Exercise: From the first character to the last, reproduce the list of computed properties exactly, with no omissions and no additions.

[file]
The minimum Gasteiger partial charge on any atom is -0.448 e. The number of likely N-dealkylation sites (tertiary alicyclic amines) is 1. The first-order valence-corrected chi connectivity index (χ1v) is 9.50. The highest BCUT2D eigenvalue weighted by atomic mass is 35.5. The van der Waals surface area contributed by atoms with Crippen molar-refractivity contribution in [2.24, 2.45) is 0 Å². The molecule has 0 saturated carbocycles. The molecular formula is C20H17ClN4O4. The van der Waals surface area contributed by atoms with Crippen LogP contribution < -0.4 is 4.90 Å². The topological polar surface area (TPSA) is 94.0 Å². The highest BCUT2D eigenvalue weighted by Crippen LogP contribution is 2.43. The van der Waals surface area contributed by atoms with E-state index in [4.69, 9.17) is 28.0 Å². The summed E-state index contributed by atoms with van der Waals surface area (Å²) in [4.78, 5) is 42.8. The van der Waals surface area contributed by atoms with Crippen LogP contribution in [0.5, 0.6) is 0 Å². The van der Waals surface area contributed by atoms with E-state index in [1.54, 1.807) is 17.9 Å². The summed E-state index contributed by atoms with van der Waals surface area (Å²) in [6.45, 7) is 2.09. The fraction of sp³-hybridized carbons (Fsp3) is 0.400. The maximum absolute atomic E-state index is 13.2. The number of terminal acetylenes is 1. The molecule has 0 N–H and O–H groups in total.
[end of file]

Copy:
The minimum Gasteiger partial charge on any atom is -0.448 e. The number of likely N-dealkylation sites (tertiary alicyclic amines) is 1. The first-order valence-corrected chi connectivity index (χ1v) is 9.50. The highest BCUT2D eigenvalue weighted by atomic mass is 35.5. The van der Waals surface area contributed by atoms with Crippen molar-refractivity contribution in [2.24, 2.45) is 0 Å². The molecule has 0 saturated carbocycles. The molecular formula is C20H17ClN4O4. The van der Waals surface area contributed by atoms with Crippen LogP contribution < -0.4 is 4.90 Å². The topological polar surface area (TPSA) is 94.0 Å². The highest BCUT2D eigenvalue weighted by Crippen LogP contribution is 2.43. The van der Waals surface area contributed by atoms with E-state index in [4.69, 9.17) is 28.0 Å². The summed E-state index contributed by atoms with van der Waals surface area (Å²) in [4.78, 5) is 42.8. The van der Waals surface area contributed by atoms with Crippen LogP contribution in [0.5, 0.6) is 0 Å². The van der Waals surface area contributed by atoms with E-state index in [1.54, 1.807) is 17.9 Å². The summed E-state index contributed by atoms with van der Waals surface area (Å²) in [6.45, 7) is 2.09. The fraction of sp³-hybridized carbons (Fsp3) is 0.400. The maximum absolute atomic E-state index is 13.2. The number of terminal acetylenes is 1. The molecule has 0 N–H and O–H groups in total.